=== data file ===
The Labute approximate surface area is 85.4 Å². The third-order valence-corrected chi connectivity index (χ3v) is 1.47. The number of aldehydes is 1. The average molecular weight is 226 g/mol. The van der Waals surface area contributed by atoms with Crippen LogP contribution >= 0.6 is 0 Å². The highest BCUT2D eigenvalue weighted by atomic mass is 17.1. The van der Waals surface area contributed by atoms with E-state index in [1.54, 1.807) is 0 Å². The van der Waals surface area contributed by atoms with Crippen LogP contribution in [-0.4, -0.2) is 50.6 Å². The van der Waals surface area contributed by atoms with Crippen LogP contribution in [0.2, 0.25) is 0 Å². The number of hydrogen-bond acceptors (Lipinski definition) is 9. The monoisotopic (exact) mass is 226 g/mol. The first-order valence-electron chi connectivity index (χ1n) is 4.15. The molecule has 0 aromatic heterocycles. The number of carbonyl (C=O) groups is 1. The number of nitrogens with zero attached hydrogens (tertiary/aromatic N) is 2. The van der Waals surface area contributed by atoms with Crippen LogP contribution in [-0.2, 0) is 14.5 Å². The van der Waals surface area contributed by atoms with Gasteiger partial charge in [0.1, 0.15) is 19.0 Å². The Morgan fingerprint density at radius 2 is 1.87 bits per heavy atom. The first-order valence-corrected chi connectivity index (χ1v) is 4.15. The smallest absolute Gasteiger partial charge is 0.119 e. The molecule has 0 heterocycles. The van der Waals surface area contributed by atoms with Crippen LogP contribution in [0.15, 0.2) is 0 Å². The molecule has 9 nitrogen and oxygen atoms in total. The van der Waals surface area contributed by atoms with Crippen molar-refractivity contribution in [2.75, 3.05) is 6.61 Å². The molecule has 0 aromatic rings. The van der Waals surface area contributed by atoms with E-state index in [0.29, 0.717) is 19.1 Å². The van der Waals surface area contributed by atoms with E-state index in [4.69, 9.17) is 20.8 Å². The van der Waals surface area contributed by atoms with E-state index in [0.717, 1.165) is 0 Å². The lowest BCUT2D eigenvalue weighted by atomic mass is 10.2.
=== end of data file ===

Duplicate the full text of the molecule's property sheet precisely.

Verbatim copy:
The Labute approximate surface area is 85.4 Å². The third-order valence-corrected chi connectivity index (χ3v) is 1.47. The number of aldehydes is 1. The average molecular weight is 226 g/mol. The van der Waals surface area contributed by atoms with Crippen LogP contribution >= 0.6 is 0 Å². The highest BCUT2D eigenvalue weighted by atomic mass is 17.1. The van der Waals surface area contributed by atoms with E-state index in [1.54, 1.807) is 0 Å². The van der Waals surface area contributed by atoms with Crippen LogP contribution in [-0.4, -0.2) is 50.6 Å². The van der Waals surface area contributed by atoms with Crippen LogP contribution in [0.2, 0.25) is 0 Å². The number of hydrogen-bond acceptors (Lipinski definition) is 9. The monoisotopic (exact) mass is 226 g/mol. The first-order valence-electron chi connectivity index (χ1n) is 4.15. The molecule has 0 aromatic heterocycles. The number of carbonyl (C=O) groups is 1. The number of nitrogens with zero attached hydrogens (tertiary/aromatic N) is 2. The van der Waals surface area contributed by atoms with Crippen LogP contribution in [-0.2, 0) is 14.5 Å². The van der Waals surface area contributed by atoms with Gasteiger partial charge in [0.1, 0.15) is 19.0 Å². The Morgan fingerprint density at radius 2 is 1.87 bits per heavy atom. The first-order valence-corrected chi connectivity index (χ1v) is 4.15. The smallest absolute Gasteiger partial charge is 0.119 e. The molecule has 0 heterocycles. The van der Waals surface area contributed by atoms with Crippen LogP contribution in [0.15, 0.2) is 0 Å². The molecule has 9 nitrogen and oxygen atoms in total. The van der Waals surface area contributed by atoms with Crippen molar-refractivity contribution in [2.75, 3.05) is 6.61 Å². The molecule has 0 aromatic rings. The van der Waals surface area contributed by atoms with E-state index in [0.29, 0.717) is 19.1 Å². The van der Waals surface area contributed by atoms with E-state index in [4.69, 9.17) is 20.8 Å². The van der Waals surface area contributed by atoms with E-state index in [0.717, 1.165) is 0 Å². The lowest BCUT2D eigenvalue weighted by atomic mass is 10.2.